To test for the effectiveness of the MCGT in the treatment of complicated grief, a paired samples T-Test was used. The results of a paired-sample t-test statistics, comparing the means at baseline and endline showed that the mean difference of CG scores between the baseline stage and the endline stage was −15.48, which was a statistically significant reduction after administering the MCGT treatment. t(122) = −14.664, p < 0.00. To further determine the effect size of the intervention, a Cohen’s d was calculated resulting in d = 1.321 which showed that the intervention had a significantly large effect size (>0.8). Based on this result the average reduction of symptoms a week was 1.29 points.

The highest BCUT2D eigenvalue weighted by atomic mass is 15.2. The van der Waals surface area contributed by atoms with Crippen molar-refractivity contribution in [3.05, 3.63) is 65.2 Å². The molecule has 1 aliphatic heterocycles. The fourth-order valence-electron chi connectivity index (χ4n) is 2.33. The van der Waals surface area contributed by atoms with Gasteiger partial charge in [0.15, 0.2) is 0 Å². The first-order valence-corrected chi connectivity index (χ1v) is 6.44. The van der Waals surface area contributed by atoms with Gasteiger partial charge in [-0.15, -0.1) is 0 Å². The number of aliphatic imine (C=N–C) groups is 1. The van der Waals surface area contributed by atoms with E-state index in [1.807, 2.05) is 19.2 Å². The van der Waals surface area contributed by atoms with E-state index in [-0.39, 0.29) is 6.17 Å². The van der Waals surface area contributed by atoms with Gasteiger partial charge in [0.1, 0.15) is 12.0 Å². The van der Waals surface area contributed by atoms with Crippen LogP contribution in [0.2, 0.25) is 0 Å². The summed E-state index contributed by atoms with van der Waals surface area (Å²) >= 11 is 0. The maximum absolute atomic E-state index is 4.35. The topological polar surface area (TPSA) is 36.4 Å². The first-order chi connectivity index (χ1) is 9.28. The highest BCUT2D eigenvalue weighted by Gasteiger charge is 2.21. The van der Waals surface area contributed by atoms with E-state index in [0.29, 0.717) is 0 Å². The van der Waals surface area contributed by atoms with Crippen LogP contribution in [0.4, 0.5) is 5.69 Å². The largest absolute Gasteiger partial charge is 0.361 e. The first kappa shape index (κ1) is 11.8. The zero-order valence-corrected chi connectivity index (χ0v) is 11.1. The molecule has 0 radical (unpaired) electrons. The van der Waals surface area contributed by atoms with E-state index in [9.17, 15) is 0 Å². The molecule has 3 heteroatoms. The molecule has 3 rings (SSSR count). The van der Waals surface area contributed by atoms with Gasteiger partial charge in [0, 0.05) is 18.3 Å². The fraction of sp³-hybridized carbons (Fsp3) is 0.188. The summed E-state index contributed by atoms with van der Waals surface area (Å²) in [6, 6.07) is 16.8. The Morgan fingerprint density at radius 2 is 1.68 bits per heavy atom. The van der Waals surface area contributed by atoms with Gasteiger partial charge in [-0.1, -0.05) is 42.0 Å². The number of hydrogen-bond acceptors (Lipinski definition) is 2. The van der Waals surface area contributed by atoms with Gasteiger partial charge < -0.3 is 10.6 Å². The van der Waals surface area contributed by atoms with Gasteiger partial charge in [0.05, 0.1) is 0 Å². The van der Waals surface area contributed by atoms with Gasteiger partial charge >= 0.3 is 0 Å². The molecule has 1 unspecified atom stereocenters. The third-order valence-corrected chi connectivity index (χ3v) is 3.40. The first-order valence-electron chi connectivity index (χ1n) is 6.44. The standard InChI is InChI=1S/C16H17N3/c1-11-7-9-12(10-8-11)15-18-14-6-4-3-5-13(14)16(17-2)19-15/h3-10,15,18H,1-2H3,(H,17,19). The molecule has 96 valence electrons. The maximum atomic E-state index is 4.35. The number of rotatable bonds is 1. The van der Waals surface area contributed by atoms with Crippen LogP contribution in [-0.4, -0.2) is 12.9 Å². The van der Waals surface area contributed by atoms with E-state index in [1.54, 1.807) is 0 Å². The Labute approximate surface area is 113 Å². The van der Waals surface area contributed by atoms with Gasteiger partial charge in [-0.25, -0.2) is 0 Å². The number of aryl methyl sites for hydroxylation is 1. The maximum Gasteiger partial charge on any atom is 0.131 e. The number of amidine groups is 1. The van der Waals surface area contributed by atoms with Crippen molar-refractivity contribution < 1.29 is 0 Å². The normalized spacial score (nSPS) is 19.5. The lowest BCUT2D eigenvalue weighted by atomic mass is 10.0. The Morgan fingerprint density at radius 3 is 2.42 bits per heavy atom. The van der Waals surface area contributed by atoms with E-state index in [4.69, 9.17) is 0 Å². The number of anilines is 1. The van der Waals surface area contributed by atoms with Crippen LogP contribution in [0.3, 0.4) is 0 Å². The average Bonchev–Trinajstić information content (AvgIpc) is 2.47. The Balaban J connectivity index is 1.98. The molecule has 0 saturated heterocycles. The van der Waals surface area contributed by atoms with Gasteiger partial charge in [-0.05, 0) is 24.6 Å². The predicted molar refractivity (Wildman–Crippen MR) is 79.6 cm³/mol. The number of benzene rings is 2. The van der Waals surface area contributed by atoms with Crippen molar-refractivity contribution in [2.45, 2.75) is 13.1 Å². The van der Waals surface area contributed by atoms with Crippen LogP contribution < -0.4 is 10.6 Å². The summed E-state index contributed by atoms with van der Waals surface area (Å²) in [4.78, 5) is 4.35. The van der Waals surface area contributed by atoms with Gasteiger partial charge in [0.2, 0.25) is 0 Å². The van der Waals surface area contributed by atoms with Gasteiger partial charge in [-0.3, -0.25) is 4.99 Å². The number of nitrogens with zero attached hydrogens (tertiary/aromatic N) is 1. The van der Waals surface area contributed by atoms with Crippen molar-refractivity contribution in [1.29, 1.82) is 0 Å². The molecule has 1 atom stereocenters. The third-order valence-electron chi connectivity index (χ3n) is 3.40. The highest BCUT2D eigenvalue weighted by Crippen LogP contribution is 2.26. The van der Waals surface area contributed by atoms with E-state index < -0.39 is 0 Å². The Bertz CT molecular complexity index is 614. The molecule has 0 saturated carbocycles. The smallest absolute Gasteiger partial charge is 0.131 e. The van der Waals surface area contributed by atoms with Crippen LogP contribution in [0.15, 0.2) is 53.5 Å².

The efficacy results echo those from other studies that have determined the effectiveness of the existing 16 sessions of complicated grief therapy. Pilot studies comparing CGT and Interpersonal therapy (IPT) in a randomized group of 83 adults who exhibited symptoms of complicated grief were conducted (Wetherell, 2012). The participants attended 16 sessions of individual therapy based on the CGT manual results showed that the CGT therapy showed 51% improvement compared to those who received IPT. In 2011, another study was done in Japan to test the efficacy of a modified CGT on women who were bereaved through violent death (Asukai et al., 2011). The aim of the study was to refine and modify the original CGT manual for the Japanese population and to confirm its efficacy on traumatic grief. Thirteen Japanese women who exhibited PTSD resulting from traumatic grief were taken through 12 - 16 weeks of the modified CGT program. Specifically, 46% of participants showed change based on Jacobson’s Reliable Change Index (Asukai et al., 2011).